United States: OIG Delivers Home Care A One – Two Punch: Release Of Report And Alert On Home Health Fraud Highlights Increased OIG Scrutiny Of Home Care Agencies

Last Updated: July 4 2016
Article by Aaron Buchman, Jared L. Facher and Brian T. McGovern

Most Read Contributor in United States, September 2017

Introduction

On June 22, 2016, the Office of Inspector General ("OIG") issued two communications that underscore its continued focus on fraud in home health care, along with the role of physicians as "gate keepers" in authorizing Medicare-covered services and facilitating improper billing across the care spectrum.

First, in its report entitled "Nationwide Analysis of Common Characteristics in OIG Home Health Fraud Cases" ( the "Report") the OIG examined 2014—2015 Medicare home health claims data and identified certain home health agencies ("HHAs"), supervising physicians, and geographic areas associated with Medicare claims having "characteristics similar to those observed by OIG in cases of home health fraud." OIG highlighted five characteristics commonly found in OIG-investigated cases of home health fraud, and found that 5% of HHAs and 1% of supervising physicians were "statistical outliers" for these characteristics. OIG also identified geographic "hotspots" in which there was a high prevalence of outliers. While the OIG offers the caveat that these characteristics are "not necessarily indicative of fraudulent activity," they do "warrant greater scrutiny," according to OIG.

Second, in a companion alert entitled "Alert: Improper Arrangements and Conduct Involving Home Health Agencies and Physicians" ( the "Alert"), the OIG warns about possible fraud associated with the compensation arrangements between HHAs and physicians, under which the physician, in a position to make referrals to the HHA, is paid to serve as "medical director" at a level above "fair market value," and without providing bona fide services to the agency. The OIG noted that in the past year, the Federal government obtained criminal convictions and reached civil settlements with HHAs and physicians that defrauded Medicare by "making (or accepting) payments for patient referrals, falsely certifying patients as homebound, and billing for medically unnecessary services or for services that were not rendered."

The Report as well as the Alert foreshadows increased OIG scrutiny and underscores the need to review and remediate any improper arrangements or billing practices -- before the next round of OIG action.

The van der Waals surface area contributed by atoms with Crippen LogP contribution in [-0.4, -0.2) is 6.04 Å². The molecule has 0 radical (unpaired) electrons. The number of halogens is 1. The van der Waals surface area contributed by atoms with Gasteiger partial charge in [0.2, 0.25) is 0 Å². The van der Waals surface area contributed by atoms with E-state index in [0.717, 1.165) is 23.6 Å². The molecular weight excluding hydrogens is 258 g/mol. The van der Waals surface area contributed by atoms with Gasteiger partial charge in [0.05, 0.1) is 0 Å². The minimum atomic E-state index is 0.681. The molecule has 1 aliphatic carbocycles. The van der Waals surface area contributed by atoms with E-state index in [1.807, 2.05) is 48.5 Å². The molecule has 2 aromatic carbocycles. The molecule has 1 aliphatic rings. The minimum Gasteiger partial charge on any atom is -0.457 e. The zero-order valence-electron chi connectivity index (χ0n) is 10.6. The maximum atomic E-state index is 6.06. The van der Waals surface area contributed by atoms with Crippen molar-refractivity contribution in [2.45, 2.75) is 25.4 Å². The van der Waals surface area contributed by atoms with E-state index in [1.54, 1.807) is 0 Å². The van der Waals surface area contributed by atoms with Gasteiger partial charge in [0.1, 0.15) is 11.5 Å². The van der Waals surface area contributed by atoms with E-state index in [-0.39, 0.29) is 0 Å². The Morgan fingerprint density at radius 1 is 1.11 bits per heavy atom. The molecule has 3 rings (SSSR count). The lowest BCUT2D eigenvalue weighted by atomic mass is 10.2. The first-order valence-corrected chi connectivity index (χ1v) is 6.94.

The Report

OIG identified 562 HHAs -- 5%-- and 4,502 physicians who supervise home health care --1%-- as statistical outliers on two or more characteristics commonly found in OIG-investigated cases of home health fraud. OIG noted that while there was no finding of fraud and there may be "legitimate explanations" for why these providers were outliers, "further scrutiny" of such conduct is warranted. OIG also determined that there were 27 geographic "hotspots" in 12 States with statistical outliers in two or more of the characteristics. According to the OIG, 119 physicians and one HHA were outliers in New York, Northern New Jersey and Long Island.

Below are the five characteristics identified by OIG as correlated with home health fraud:

  1. High Percentage of Episodes for which the Beneficiary had No Recent Visits (6 months) with the Supervising Physician

    470 HHAs and 16,789 physicians were identified as outliers on this characteristic. OIG explained that, based on its prior fraud investigations, this characteristic may signal that the supervising physician "did not appropriately evaluate the beneficiary's medical condition" before certifying eligibility for home care and may evidence the use of "recruiters" to collect Medicare numbers for use in fraudulent billing.
  2. High Percentage of Home Health Episodes that were Not Preceded by a Hospital Or Nursing Home Stay (Within 30 Days)

    1,751 physicians were found to be outliers. OIG acknowledged that beneficiaries may legitimately require home care in situations other than upon a discharge from an institutional care setting. Nevertheless, OIG noted that this characteristic may indicate that the home health ordered by the physician is not medically necessary, citing the situation of recruiters soliciting unqualified patients from the community for home care services.
  3. High Percentage of Episodes with a Primary Diagnosis of Diabetes or Hypertension

    483 HHAs and 7,937 physicians were identified as outliers on this characteristic. According to OIG, past investigations have revealed HHAs and physicians providing medically unnecessary care, with a disproportionate mix of those patients reported to have diabetes or hypertension as their primary diagnosis.
  4. High Percentage of Beneficiaries with Claims from Multiple HHAs (3 or more HHAs within 2 years)